Study reveals sequence and structural divergence in strawberry mitogenomes
Fragaria, known as strawberries, are among the most popular berry fruits and also the youngest domesticated plants. Southwest China is rich in wild strawberry germplasm resources, and has been recognized as an important distribution center of wild strawberry resources in the world.
The genus Fragaria has extensive interspecific hybridization and polyploidization, which makes the studies on the origin of organelle genomes and the evolution of nuclear-cytoplasmic interactions still largely unrevealed. This also hinders the effective evaluation and use of wild strawberry germplasm resources.
Compared with chloroplast genomes, plant mitochondrial genomes are generally characterized by complex and diverse structures, low substitution rate, frequent recombination, etc. It is considered as an important genetic system for studying the evolution of genome structure and function.
Previous studies have demonstrated that plant mitochondrial DNA evolves rapidly in structure, but slowly in sequence. Moreover, it has also been suggested that there may be different selection pressure or mutation repair mechanisms between the coding and noncoding regions of the mitochondrial genome, resulting in differences in the evolutionary rates.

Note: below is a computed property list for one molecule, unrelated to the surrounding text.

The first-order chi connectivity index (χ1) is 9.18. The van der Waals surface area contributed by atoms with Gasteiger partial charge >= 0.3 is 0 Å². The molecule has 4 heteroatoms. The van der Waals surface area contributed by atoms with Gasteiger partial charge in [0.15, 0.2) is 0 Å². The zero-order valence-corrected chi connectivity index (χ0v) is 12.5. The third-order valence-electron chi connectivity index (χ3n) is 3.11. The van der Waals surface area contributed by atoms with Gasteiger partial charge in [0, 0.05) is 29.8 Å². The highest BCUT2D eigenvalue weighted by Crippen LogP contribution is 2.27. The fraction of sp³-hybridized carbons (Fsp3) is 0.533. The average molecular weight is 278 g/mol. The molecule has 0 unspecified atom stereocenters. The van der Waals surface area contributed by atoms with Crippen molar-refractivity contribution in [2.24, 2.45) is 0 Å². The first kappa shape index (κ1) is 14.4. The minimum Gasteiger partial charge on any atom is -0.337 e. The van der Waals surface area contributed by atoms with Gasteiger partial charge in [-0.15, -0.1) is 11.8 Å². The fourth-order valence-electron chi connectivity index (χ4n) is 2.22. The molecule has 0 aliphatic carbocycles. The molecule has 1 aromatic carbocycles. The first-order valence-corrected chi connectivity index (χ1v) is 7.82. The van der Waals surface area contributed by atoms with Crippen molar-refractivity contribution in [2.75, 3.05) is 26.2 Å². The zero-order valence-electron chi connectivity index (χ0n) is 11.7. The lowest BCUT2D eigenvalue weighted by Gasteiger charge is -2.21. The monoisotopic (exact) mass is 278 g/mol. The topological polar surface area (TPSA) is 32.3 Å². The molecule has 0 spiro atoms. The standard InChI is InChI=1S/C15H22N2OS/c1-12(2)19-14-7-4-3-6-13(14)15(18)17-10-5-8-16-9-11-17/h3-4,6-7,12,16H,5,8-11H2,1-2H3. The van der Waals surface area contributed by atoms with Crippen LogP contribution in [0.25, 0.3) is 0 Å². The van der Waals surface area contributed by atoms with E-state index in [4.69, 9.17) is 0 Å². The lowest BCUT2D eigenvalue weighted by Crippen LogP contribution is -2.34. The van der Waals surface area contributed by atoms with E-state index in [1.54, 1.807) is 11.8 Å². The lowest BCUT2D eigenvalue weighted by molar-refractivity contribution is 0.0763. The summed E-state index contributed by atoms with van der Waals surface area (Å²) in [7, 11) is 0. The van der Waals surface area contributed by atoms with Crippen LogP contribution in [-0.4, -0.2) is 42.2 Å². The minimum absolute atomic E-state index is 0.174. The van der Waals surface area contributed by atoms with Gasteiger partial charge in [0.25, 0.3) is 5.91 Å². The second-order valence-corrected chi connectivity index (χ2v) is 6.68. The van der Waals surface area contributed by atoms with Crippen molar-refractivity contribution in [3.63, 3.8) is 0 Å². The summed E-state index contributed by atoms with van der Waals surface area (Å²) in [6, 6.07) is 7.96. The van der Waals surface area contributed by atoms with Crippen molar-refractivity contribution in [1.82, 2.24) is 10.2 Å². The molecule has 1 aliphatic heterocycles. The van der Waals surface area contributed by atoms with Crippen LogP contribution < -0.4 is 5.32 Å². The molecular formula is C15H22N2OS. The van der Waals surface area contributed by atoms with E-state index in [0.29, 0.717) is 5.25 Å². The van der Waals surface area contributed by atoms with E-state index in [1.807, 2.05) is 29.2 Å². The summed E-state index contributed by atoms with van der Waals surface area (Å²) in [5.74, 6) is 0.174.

To better understand the evolutionary features and mechanisms of plant mitochondrial genomes, researchers from the Kunming Institute of Botany of the Chinese Academy of Sciences (KIB/CAS) have assembled 13 complete mitochondrial genomes from Fragaria wild species and studied the sequence variation characteristics (substitution rate, indels, inversions) of their coding and non-coding regions.
The researchers found that the genome-wide nucleotide substitution rates were generally consistent between noncoding regions and synonymous sites in Fragaria mitogenomes, but indels and inversions occurred more frequently in non-coding regions.
In addition, Fragaria mitochondrial genomes experienced frequent rearrangements, so the genomic structure varies obviously even among closely related species.
This study indicates that there are a large number of microinversion-mediated multinucleotide substitutions in Fragaria mitochondrial genomes, and these continuous mutation sites adversely affect local mutation rates and phylogenetic signal. Moreover, a gain-and-loss model can explain the general lack of homology among plant mitogenomes.
Results have been published in New Phytologist.